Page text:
The slogan the “greatest good for the greatest number” is the antithesis of individual rights and liberty. The “good” is not determined by counting numbers and is not achieved by the sacrifice of anyone to anyone. When every man is free to work for the greatest good he can achieve for himself by his own choice and by his own effort the sum total of such individual efforts is the only kind of social good possible.

In their infinite wisdom, the Founding Fathers enshrined in the Constitution the principle that the state is subservient to the individual, not vice versa.

Henry David Thoreau observed “the character inherent in the American people has done all that has been accomplished; and it would have done somewhat more, if the government had not sometimes got in the way.” He also warned, “If I knew for a certainty that a man was coming to my house with the conscious design of doing me good, I would run for my life.”

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Voters of Carefree

Peter Koteas | Candidate for Town Councilee

I take this opportunity to sincerely thank all my fellow citizens that voted for me in the recent primary election. With your continued support in the May 19 General Election, I pledge to represent ALL Carefree residents honestly with integrity while keeping an open ear to your concerns.

I humbly ask for your continued support as we work together to “restore” Carefree to what the founders envisioned; a charming, tranquil, yet vibrant semi-rural community and to guide Carefree town government back on the path of representing ALL Carefree citizens.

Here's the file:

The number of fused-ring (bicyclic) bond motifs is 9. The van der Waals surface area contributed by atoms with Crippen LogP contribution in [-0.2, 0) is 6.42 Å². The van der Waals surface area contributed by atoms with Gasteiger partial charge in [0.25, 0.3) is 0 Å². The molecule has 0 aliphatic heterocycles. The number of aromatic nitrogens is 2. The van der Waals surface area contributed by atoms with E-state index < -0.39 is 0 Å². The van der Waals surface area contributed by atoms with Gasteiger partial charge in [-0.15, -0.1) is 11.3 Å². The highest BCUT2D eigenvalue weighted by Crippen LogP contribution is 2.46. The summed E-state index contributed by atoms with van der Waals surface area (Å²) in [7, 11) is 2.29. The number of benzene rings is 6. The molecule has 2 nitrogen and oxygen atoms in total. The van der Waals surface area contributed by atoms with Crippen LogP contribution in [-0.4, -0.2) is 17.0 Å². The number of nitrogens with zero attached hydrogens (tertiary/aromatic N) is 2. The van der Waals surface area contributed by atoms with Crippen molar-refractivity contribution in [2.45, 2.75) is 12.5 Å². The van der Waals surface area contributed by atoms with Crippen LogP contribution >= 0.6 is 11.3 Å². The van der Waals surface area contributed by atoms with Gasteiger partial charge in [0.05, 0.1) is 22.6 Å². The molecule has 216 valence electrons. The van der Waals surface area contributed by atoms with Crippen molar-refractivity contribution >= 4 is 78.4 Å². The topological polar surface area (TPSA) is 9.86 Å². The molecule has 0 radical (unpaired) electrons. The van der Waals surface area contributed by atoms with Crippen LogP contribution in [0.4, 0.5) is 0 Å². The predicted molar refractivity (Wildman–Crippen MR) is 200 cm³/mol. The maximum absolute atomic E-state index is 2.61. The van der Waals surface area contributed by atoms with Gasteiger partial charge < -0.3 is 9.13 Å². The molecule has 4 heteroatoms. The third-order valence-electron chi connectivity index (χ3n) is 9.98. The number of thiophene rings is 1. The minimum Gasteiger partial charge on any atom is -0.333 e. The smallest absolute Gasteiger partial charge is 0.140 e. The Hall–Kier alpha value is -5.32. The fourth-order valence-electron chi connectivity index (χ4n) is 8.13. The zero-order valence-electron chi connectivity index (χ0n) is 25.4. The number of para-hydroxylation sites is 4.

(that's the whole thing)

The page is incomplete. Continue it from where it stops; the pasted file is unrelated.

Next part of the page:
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Peripatetic Obama

Geoff Orton | Carefree

I've been bemused by the fact Obama seems to spend more time going from city to city giving speeches than he does in the White House. It may be a good thing he is not working in Washington, as we are spared more socialistic policies. However, why does he spend so much time traveling? Why the peripatetic Obama?

I finally got it. As he is totally devoid of any administrative experience, and has very little experience in government at all, he really does not have a clue as to what to do. The only thing he is any good at is campaigning and making speeches to adoring and cheering crowds. Hence, rather than have to actually accomplish something, he continues to campaign, as that is all he knows how to do. How long do you suppose it will take for his followers to recognize he is totally incompetent?

Pity we did not elect a real President.

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You know who you are

Brenda Cirincione | Cave Creek

On Thursday afternoon, February 26, a horse got loose somehow. It ended up on our street around 64th Street and Dynamite. I totally understand the thought of catching it as soon as possible especially since it was so close to Dynamite and also to Scottsdale Road.

What I don’t understand is why someone would think chasing a horse with a car is acceptable. First off – the horse bolted for a reason people. Second, if an animal is terrified, the last thing it needs is a vehicle chasing it SPEEDING.

To the people who THOUGHT it was acceptable to haul ass on our street – DON’T COME BACK to our street. We have lots of small children, dogs and horses that live here. Show some respect – DO NOT speed in the ‘hood – don't speed in anyone’s ‘hood.

And when I say speed – these people thought it was okay to be going well over 50 mph in a neighborhood. Hello – the speed limit is 25 mph in most neighborhoods (some are only 15). And it wasn’t just one pass thru – it was at least three times.

All you had to do was ask any one of us to help – we would have lent a hand. You saw us because we all yelled at you to slow down. There were AT LEAST SIX (6) homeowners that would have banded together and tried to help. Had you stopped momentarily and asked – we have cell phones – it would have only taken a short time for us to help.

But no, you chose to piss us off by showing no respect. Had we been informed – we could have helped – it just would have taken seconds. I really hope the horse was corralled and not hurt in any way. Animals are always welcome around here, people like you are not. You know who you are.